What’s your project stack?

Quick thought as I await confirmation as to whether I’m meeting with a client via Skype or Google Hangouts (or whatever the new name is): just as marketing technology has evolved into the marketing stack, project tools have now created a project stack.  Not to add to everyone’s tech burden, but I really think every team or project should have a project stack.

This took me a while to find as I initially used “stacked” as an image search term

Since we have so many no-cost-to-user tools out there, marketers have redundant tools for communication (email, Slack, group texts [please don’t], POTS) as well as content creation (Office Suite, Google Suite, LibreOffice) and project management (seems every one of the above has some sort of sharing/management feature).  I’m sure we’ve all found ourselves in a project where we friction develops because one or more persons uses one system while everyone else uses another.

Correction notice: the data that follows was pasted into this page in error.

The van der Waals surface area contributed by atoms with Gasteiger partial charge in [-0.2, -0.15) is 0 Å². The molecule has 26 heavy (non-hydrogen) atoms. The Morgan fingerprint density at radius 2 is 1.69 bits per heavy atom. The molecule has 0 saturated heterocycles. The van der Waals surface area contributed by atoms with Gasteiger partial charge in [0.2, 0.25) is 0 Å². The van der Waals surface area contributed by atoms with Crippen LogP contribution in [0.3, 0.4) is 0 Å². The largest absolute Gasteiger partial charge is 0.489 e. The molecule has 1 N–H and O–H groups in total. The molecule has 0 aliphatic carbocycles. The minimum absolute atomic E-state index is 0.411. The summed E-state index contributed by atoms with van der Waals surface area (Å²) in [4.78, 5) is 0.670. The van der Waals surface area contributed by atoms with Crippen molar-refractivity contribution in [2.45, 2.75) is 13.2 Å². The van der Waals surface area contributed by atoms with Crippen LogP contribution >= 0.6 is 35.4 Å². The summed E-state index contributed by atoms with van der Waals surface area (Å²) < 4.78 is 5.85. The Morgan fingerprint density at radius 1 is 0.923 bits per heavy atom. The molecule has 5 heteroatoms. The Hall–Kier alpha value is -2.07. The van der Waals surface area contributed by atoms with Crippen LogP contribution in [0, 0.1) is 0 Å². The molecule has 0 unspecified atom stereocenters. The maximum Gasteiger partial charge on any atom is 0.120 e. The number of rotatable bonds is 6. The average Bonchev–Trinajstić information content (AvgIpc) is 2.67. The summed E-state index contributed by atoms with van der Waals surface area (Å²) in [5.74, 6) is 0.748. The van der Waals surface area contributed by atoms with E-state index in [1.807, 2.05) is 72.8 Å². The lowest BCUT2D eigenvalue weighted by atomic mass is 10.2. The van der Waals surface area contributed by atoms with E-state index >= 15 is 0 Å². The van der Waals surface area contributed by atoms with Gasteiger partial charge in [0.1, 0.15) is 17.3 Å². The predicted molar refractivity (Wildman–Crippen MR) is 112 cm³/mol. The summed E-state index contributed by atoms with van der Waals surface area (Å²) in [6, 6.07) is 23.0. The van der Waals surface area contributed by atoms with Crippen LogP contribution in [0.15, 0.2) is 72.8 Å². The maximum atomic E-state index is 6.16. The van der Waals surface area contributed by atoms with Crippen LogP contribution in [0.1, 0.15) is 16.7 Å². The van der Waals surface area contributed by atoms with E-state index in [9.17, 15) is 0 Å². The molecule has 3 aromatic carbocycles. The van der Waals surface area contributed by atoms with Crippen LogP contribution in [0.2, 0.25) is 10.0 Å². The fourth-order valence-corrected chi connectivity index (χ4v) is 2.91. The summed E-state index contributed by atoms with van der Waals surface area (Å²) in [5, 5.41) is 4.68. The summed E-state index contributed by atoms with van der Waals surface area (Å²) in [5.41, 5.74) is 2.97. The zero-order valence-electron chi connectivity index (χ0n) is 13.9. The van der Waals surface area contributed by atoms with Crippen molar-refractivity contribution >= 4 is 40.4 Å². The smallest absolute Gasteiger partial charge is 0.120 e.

Put another way, did you ever have that moment when you realized that a co-worker had five different ways to communicate with you and yet he used none of them?  That, raised to the power of three because now there are two additional systems (content creation and project management) to get crossed up on.

The solution?  Set expectations and define your project stack.

What do I mean by “project stack?”  Let me give a good example from my own experience.  I worked on one project with The Velo Group, a lean branding agency based on the border of Chinatown and what’s left of Little Italy in Manhattan.  The project team included three Velo partners and another three contractors in addition to myself.

Our first meeting, via conference call, outlined what tools we should use:

  • Email accounts with a Velo domain accessed via gmail for general communications
  • Slack channels for workstream discussions
  • Dropbox with a managed folder structure for sharing documents
  • Office-formatted documents

I can’t remember what project management tool we used, but on a small project such as this one, we only had one project manager so we didn’t expect any confusion.  On a larger project, I suspect we’d have had to define that as well.

This 10-minute discussion saved countless missed connections throughout the project.  It also allowed for scale if the project had expanded.  No ambiguity.

Do you have a project stack that you think works especially well?  Please share in the comments!

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